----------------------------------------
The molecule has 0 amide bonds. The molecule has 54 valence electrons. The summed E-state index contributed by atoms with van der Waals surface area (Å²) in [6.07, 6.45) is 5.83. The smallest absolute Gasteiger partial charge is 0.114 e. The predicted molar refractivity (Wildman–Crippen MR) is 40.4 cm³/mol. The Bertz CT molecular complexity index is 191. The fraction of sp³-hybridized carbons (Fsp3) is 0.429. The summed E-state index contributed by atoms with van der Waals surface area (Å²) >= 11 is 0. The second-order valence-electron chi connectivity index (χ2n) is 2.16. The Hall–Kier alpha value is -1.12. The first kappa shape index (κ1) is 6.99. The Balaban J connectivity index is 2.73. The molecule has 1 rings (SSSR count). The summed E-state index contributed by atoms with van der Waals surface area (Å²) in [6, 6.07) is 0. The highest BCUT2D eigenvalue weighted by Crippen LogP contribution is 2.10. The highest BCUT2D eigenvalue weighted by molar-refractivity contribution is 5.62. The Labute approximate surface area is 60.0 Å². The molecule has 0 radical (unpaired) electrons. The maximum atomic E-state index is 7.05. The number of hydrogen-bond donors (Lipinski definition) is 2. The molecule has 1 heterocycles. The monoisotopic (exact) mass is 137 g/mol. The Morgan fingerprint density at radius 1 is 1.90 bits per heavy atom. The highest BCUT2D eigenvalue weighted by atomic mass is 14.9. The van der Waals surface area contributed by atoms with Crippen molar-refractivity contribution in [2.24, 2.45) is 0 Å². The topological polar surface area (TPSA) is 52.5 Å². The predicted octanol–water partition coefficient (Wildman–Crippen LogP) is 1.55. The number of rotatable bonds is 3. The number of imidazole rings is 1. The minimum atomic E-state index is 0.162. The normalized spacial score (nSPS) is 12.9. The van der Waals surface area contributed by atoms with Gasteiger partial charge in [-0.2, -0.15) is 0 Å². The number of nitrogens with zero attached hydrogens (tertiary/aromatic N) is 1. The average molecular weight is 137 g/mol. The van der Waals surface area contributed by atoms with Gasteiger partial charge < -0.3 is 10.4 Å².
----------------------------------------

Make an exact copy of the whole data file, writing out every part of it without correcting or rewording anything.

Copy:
The molecule has 0 amide bonds. The molecule has 54 valence electrons. The summed E-state index contributed by atoms with van der Waals surface area (Å²) in [6.07, 6.45) is 5.83. The smallest absolute Gasteiger partial charge is 0.114 e. The predicted molar refractivity (Wildman–Crippen MR) is 40.4 cm³/mol. The Bertz CT molecular complexity index is 191. The fraction of sp³-hybridized carbons (Fsp3) is 0.429. The summed E-state index contributed by atoms with van der Waals surface area (Å²) >= 11 is 0. The second-order valence-electron chi connectivity index (χ2n) is 2.16. The Hall–Kier alpha value is -1.12. The first kappa shape index (κ1) is 6.99. The Balaban J connectivity index is 2.73. The molecule has 1 rings (SSSR count). The summed E-state index contributed by atoms with van der Waals surface area (Å²) in [6, 6.07) is 0. The highest BCUT2D eigenvalue weighted by Crippen LogP contribution is 2.10. The highest BCUT2D eigenvalue weighted by molar-refractivity contribution is 5.62. The Labute approximate surface area is 60.0 Å². The molecule has 0 radical (unpaired) electrons. The maximum atomic E-state index is 7.05. The number of hydrogen-bond donors (Lipinski definition) is 2. The molecule has 1 heterocycles. The monoisotopic (exact) mass is 137 g/mol. The Morgan fingerprint density at radius 1 is 1.90 bits per heavy atom. The highest BCUT2D eigenvalue weighted by atomic mass is 14.9. The van der Waals surface area contributed by atoms with Crippen molar-refractivity contribution in [2.24, 2.45) is 0 Å². The topological polar surface area (TPSA) is 52.5 Å². The predicted octanol–water partition coefficient (Wildman–Crippen LogP) is 1.55. The number of rotatable bonds is 3. The number of imidazole rings is 1. The minimum atomic E-state index is 0.162. The normalized spacial score (nSPS) is 12.9. The van der Waals surface area contributed by atoms with Gasteiger partial charge in [-0.2, -0.15) is 0 Å². The number of nitrogens with zero attached hydrogens (tertiary/aromatic N) is 1. The average molecular weight is 137 g/mol. The van der Waals surface area contributed by atoms with Gasteiger partial charge < -0.3 is 10.4 Å².